The cycle begins with three such pairs, Machaut being represented by members of The Hilliard Ensemble and Holliger by three solo violas. The Swiss composer’s contributions become progressively lengthier and the second half of the cycle consists of more substantial pieces, first for all four Hilliards, then for the violas, and finally for both groups together. The cumulative quality of this scheme is formally effective, as is Machaut’s progressive dissolution (in a positive sense) into an idiom that incorporates both him and Holliger.[8]


Endnotes
[1] Turcic, Patricia A., “Words and music in communion: an analysis of Guillaume de Machaut’s “Le Lay de la Fonteinne” in cultural context” (2001). Electronic Theses and Dissertations. Paper 486.
[2] Arlt, Wulf, “Machaut, Guillaume de.” Grove Music Online. Oxford Music Online. Oxford University Press. Web. 17 Jan. 2017. <http://www.oxfordmusiconline.com/subscriber/article/grove/music/51865&gt;.
[3] Hoppin, Richard H., “An Unrecognized Polyphonic Lai of Machaut.” Musica Disciplina, vol. 12, 1958, pp. 93–104. http://www.jstor.org/stable/20531901.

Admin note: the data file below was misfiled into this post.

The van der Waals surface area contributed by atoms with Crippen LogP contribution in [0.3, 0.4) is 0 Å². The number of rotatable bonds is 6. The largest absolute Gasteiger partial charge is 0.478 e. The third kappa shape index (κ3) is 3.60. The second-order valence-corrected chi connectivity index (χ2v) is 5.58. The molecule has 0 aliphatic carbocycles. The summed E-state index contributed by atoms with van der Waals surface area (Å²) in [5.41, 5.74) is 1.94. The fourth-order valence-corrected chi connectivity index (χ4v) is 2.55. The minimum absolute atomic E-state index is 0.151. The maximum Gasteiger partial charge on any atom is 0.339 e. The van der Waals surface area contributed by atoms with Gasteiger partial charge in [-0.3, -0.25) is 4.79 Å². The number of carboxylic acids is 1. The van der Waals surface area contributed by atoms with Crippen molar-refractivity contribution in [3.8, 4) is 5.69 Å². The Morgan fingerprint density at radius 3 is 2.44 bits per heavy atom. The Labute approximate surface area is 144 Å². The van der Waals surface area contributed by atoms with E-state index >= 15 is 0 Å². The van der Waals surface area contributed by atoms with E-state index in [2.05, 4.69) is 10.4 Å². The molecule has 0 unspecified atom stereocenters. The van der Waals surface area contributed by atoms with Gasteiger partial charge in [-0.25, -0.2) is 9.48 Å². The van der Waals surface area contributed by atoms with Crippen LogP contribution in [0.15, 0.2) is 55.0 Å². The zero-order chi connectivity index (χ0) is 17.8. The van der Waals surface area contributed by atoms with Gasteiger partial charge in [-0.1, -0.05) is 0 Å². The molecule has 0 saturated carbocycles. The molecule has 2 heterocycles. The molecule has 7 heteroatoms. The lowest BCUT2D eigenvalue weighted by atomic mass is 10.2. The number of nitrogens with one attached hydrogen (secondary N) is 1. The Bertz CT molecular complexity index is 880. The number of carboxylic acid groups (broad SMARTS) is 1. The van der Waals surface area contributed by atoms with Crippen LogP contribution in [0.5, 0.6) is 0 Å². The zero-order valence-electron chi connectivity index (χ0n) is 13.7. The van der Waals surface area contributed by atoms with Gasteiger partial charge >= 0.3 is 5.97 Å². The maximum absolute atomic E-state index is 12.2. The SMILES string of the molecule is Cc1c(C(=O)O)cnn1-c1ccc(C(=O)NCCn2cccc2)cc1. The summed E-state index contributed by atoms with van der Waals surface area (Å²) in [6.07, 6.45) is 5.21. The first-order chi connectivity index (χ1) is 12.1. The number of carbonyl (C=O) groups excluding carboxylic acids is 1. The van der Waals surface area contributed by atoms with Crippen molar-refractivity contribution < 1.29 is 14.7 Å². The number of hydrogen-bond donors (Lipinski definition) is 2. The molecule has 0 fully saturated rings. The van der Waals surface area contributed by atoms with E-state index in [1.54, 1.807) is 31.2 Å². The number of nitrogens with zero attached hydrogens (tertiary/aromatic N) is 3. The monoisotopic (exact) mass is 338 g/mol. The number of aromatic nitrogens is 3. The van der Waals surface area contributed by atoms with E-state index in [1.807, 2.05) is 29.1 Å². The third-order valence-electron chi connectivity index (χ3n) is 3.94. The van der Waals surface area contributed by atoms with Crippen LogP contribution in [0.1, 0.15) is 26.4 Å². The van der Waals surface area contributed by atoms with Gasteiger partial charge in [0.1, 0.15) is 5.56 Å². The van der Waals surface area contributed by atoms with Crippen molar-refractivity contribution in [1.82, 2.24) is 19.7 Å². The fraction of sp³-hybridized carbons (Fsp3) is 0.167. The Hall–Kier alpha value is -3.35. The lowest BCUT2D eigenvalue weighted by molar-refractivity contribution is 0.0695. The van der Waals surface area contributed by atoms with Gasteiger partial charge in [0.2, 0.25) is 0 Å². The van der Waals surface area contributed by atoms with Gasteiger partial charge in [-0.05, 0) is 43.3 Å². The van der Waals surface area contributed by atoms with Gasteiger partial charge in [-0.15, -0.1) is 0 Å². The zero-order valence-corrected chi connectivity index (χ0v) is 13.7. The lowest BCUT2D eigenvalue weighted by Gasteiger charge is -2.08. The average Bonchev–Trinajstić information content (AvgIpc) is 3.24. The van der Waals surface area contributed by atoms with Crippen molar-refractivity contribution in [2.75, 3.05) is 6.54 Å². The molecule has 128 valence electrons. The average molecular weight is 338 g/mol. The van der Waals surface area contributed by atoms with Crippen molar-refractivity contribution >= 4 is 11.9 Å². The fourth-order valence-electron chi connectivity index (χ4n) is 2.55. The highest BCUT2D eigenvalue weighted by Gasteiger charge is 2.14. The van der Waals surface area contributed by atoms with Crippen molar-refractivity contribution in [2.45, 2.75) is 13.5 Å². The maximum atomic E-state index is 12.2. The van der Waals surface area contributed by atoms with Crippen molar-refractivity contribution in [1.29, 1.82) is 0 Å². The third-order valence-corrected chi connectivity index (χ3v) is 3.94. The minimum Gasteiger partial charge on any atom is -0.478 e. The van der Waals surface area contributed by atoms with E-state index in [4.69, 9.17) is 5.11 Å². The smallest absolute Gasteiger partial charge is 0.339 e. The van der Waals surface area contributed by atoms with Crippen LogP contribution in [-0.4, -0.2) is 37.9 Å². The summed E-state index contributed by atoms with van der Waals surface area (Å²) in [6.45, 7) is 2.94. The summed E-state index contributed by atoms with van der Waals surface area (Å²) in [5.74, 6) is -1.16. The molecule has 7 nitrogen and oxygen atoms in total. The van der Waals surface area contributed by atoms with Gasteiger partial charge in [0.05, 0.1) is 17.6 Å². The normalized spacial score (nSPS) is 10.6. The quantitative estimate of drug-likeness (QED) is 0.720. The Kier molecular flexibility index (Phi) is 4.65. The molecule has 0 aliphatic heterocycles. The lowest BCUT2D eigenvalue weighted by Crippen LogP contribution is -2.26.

[4] Weber, J.F., “Review: Machaut Le lay de la fonteinne. Un lay de consolation. The Medieval Consort of London, directed by Peter Davies, Timothy Davies. L’Oiseau-Lyre DSDL 705 PSI.“ Fanfare Magazine, Issue 07:5 (May/June 1984). Fanfare Archive. Web 17 Jan. 2017.
[5] Berry, Mary, “Review: Machaut Choral Works.” Gramophone Magazine (02/1990). Web 17 Jan 2017.
[6] Weber, J.F., “Review: Machaut Le lai de confort. Little Consort; Frans Brüggen, recorder. Channel Classics CCS 0390 [DDD]; 46:25. Produced by Kees Boeke.” Fanfare Magazine, Issue 14:4 (Mar/Apr 1991). Web 17 Jan 2017.
[7] Fitch, Fabrice,“Review: Leroux Quid sit musicus? Cinq Poèmes de Jean Grosjean.”  Gramophone Magazine (01/2016). Web 17 Jan 2017.
[8] Fitch, Fabrice,“Review: Holliger Machaut-Transkriptionen.”  Gramophone Magazine  (01/2016). Web 17 Jan 2017.